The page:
Trust, but verify! part 1

Nov 28, 2014
  yodhaa
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Hello everyone! This is IM Srinath Narayanan here, with another interesting Friday column! In the last two weeks we saw some very impressive 9 year olds defeating grandmasters in clean games.

In this article, we shall focus on some 'missed opportunities’.  Let's start off with a famous position that's likely to have been pubilshed in 100's of magazines around the world. 



Carlsen, M.(2863) - Anand, V.(2792) 1-0

WCh 2014 2014.11.15

BD_27015_271_0.pngDiagram #1

White just played 1.Kd2 here.  Can you see what arguably two of the best players in the wold missed?

In the next game, we look at a game of another 9 year old.  I was not up against a impressive grandmaster, however in 2003, grandmasters were much rarer than today and my opponent was probably among the top 50 players in the country. 

Shashikant, Kutwal(2240) - Srinath, Narayanan(2081) 1-0

Tata International open chess tournamen 2003.10.14

BD_27015_271_1.pngDiagram #2

White just played 1.Rf6 in this positon.  What do you think Black should play?

In the next game, the 12 year old me gets star struck by the Ukranian grandmaster and this affects my play severely.  The comments for this game were written in 2006, when I was 12 years old, and it's quite interesting to see the comments.

Srinath, Narayanan(2170) - Neverov, Valeriy(2572)

Dubai Open 2006.04.23

1.e4 c5 2.Nf3 e6 3.d4 cxd4 4.Nxd4 a6 5.Bd3 Bc5 6.Nb3 Ba7 7.O-O Nc6 8.Qe2 d6 9.Nc3 Nge7

This was quite unexpected for me.

10.Be3 e5

I don't like this because, now I have to play positionally

11.Bxa7 Rxa7 12.Rad1 b5 13.a4 bxa4 14.Nxa4 O-O 15.Nc3 Nb4 16.Bc4

BD_27015_271_2.pngDiagram #3

 

I thought this Bishop would be useful to attack the weaknesses

16... Rc7

BD_27015_271_3.pngDiagram #4

17.Rd2

BD_27015_271_4.pngDiagram #5

17... Rc6

BD_27015_271_5.pngDiagram #6

18.Nc1!

BD_27015_271_6.pngDiagram #7

 

Looks quite awkward but gives extra space for Bishop while I would try to regroup my knight with Qe3 and N1e2

( Here I also considered 18.Ra1 Qc7 19.Na5 Rc5 20.Ra4 Rxa5 21.Rxb4 Nc6 -+ )

18... Qc7 (18... Be6 19.Bb3)

19.Bb3 Be6 20.Nd5

Here I thought I win a piece by force but didn't

20... Bxd5 (20... Nexd5 (20... Nbxd5 21.exd5 +- ) 21.exd5 +- )

21.exd5 Rc5 22.Rfd1 a5 23.c3

BD_27015_271_7.pngDiagram #8

23... a4?

BD_27015_271_8.pngDiagram #9

(23... Ra8)

24.Bxa4 Nbxd5 25.Nb3 Nf4 26.Qf3 ( 26.Qe1 ( 26.Qf1 ( 26.Qe3 Rc4 27.Bb5 Qb7 -+ )26... Rc4 27.Bb5 Re4 +/= )26... Rc4 27.Bb5 Qb7 -+ )

26... Rd5 (26... Rc4 My opponent in the post mortem said that he had missed 27.Bb5)

27.Rxd5 Nexd5 28.g3?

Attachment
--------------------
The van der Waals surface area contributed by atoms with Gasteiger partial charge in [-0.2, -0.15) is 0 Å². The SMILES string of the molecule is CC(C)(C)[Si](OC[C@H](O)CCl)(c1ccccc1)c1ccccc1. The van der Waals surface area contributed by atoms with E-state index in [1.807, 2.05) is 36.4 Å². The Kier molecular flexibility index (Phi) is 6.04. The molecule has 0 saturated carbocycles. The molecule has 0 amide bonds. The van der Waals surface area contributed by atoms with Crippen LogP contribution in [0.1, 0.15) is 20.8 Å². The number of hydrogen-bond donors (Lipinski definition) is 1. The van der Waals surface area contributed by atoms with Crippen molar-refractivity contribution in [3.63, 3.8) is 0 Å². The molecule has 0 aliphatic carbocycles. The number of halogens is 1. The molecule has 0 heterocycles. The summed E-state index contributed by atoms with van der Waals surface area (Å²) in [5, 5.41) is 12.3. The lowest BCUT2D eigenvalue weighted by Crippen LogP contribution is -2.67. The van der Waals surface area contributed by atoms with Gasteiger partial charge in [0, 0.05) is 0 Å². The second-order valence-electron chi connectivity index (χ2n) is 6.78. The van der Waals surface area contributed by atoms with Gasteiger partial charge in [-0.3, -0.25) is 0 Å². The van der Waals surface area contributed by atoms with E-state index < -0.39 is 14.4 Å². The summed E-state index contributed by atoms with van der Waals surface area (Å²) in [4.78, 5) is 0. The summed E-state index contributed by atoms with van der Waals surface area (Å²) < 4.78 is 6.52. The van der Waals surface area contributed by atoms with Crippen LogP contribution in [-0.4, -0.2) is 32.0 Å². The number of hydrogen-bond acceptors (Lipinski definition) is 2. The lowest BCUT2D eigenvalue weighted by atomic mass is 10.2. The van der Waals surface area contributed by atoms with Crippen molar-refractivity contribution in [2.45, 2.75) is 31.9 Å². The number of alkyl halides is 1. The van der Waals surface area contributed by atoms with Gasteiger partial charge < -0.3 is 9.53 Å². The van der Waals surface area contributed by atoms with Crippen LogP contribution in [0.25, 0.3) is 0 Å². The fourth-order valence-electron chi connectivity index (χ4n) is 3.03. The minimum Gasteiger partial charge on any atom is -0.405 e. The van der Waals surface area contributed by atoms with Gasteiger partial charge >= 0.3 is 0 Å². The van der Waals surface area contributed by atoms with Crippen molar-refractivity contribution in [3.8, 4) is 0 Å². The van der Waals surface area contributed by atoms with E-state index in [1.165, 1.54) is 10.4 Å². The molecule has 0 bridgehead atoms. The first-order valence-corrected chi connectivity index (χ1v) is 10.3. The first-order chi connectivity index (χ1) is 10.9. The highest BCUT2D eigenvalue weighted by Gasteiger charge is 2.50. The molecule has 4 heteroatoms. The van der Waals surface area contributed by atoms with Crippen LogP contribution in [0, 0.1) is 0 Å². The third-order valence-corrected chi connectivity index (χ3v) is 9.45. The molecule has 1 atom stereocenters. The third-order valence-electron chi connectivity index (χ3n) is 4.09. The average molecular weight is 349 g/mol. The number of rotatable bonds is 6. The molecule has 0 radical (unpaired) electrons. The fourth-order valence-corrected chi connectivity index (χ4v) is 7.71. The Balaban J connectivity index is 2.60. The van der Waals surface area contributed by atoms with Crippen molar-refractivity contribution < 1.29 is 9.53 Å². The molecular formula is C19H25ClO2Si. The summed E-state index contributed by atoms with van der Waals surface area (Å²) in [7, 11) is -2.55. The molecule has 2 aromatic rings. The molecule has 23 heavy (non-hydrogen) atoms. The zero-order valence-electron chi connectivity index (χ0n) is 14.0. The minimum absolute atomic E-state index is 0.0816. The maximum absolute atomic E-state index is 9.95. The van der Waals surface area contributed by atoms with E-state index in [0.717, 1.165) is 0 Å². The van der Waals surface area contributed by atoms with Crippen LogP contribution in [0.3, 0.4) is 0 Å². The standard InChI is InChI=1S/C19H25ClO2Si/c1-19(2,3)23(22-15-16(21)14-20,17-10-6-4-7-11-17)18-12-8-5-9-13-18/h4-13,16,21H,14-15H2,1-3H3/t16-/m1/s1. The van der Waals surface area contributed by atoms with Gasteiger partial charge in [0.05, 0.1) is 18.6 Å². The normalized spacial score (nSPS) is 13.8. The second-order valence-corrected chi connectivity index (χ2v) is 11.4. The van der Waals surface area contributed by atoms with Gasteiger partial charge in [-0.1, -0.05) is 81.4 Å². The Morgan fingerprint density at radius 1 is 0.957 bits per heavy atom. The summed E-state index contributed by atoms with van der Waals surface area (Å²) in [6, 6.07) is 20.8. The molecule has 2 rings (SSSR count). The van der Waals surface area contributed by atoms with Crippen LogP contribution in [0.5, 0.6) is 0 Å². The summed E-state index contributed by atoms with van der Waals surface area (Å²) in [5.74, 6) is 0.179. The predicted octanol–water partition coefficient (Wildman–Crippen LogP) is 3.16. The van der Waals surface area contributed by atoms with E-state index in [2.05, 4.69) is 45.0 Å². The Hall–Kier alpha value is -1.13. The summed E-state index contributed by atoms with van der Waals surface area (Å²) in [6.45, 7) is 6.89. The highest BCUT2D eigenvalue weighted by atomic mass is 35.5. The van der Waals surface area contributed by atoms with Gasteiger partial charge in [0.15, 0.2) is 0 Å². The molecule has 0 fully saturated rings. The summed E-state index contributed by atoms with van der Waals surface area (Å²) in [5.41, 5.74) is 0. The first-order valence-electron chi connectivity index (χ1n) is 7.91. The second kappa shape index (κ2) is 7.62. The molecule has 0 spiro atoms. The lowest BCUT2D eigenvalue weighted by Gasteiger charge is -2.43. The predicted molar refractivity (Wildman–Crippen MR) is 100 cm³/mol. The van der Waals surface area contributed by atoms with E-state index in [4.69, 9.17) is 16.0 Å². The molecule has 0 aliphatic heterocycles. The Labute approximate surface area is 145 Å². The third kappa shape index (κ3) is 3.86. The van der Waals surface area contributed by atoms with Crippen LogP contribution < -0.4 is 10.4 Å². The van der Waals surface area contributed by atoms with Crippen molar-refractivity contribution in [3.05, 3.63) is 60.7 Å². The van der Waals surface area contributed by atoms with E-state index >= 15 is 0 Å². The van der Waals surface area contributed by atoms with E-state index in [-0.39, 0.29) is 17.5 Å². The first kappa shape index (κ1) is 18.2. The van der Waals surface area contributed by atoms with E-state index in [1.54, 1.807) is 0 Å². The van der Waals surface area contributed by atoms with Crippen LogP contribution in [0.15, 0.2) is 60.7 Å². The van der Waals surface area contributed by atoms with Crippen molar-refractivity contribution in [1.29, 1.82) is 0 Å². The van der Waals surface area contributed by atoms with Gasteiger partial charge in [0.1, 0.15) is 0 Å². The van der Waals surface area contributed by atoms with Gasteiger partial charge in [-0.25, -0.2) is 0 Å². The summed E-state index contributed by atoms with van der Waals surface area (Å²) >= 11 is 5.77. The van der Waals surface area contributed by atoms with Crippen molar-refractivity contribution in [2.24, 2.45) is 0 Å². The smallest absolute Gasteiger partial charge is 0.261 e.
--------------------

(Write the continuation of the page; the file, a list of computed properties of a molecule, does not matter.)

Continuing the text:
BD_27015_271_9.pngDiagram #10

If I wasn't a little star struck here, I would've probably calculated ( 28.Rxd5 28... Nxd5 (28... Qc4 29.Ra5 Ne2+ 30.Kh1 And nothing for Black) 29.Qxd5 +/- )

28... Nb6

I had missed this

29.Qc6 Qxc6 30.Bxc6 Ne6 31.Rxd6?!

BD_27015_271_10.pngDiagram #11

( 31.Na5 Its defendable for black after Rb8)

31... Nc4 32.Rd5 Nxb2 33.Rxe5 Rc8 34.Bd5?!

BD_27015_271_11.pngDiagram #12

 

White has to have a outside paser to have any chance of winning

( 34.Na5 ( 34.Nd4))

34... Rxc3 35.Bxe6 fxe6 36.Nd4 Nd3 37.Rxe6 Rc7 38.Re3 Nc5 39.Kg2 Rd7 40.Nf5 g6 41.Ne7+ Kg7 42.Nc6 Rc7 43.Nd4 Rd7 44.Nf3 Nd3 45.h4 Nb4 46.Ne5 Re7 47.f4 Nc6 48.Nc4 ( 48.Kf3 Nxe5+ 49.fxe5 Kf7 50.Ke4 Ra7 51.Rc3 Ra4+ ( Ke6) 52.Kd5 Ra5+ 53.Rc5 Ra7)

48... Rxe3 49.Nxe3 h5 50.Kf3 Nd4+ 51.Ke4 Ne2 52.g4 hxg4 53.Nxg4 Ng3+ 54.Kf3 Nf5 55.Ne3 Nxh4+ 56.Kg4 Nf5 57.Nxf5+ gxf5+ 58.Kg5 Kg8 59.Kg6 Kf8 60.Kf6 Kg8 61.Ke5 Kg7 62.Kxf5 1/2-1/2

While it seems almost absurd to include a world championship game in an article full of kid’s games, I want to stress on the fact that people make such mistakes even at the highest level.

While there can be multiple reasons attributed to this, one of the reasons why such misses happen is simply because we don’t pay ‘attention’. We don’t pay ‘attention’ because we don’t believe that such good players are capable of committing such errors. This is best summed up by the ex-World Champion Anand’s words “When you don’t expect a gift, you don’t look for it” However this provides clear evidence that disproves that.  Human players of all levels make mistakes, give chances, and if we're alert enough, it just might be our lucky day ;)

While such gifts are quiet rare, they probably happen more often than we think that it happens. It pays to keep our eyes open for such opportunities and always stay alert and attentive. Everyone makes mistakes, everyone gives opportunities and as always, anyone can defeat anyone from any situation!

So, pay attention and be fully alert during the game and we might discover a lot more opportunities than we previously thought we had!

Do share your thoughts in the comment section below!

 

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1 Comments

combinatie 22:45 - 20 Jan 2015
Thankx

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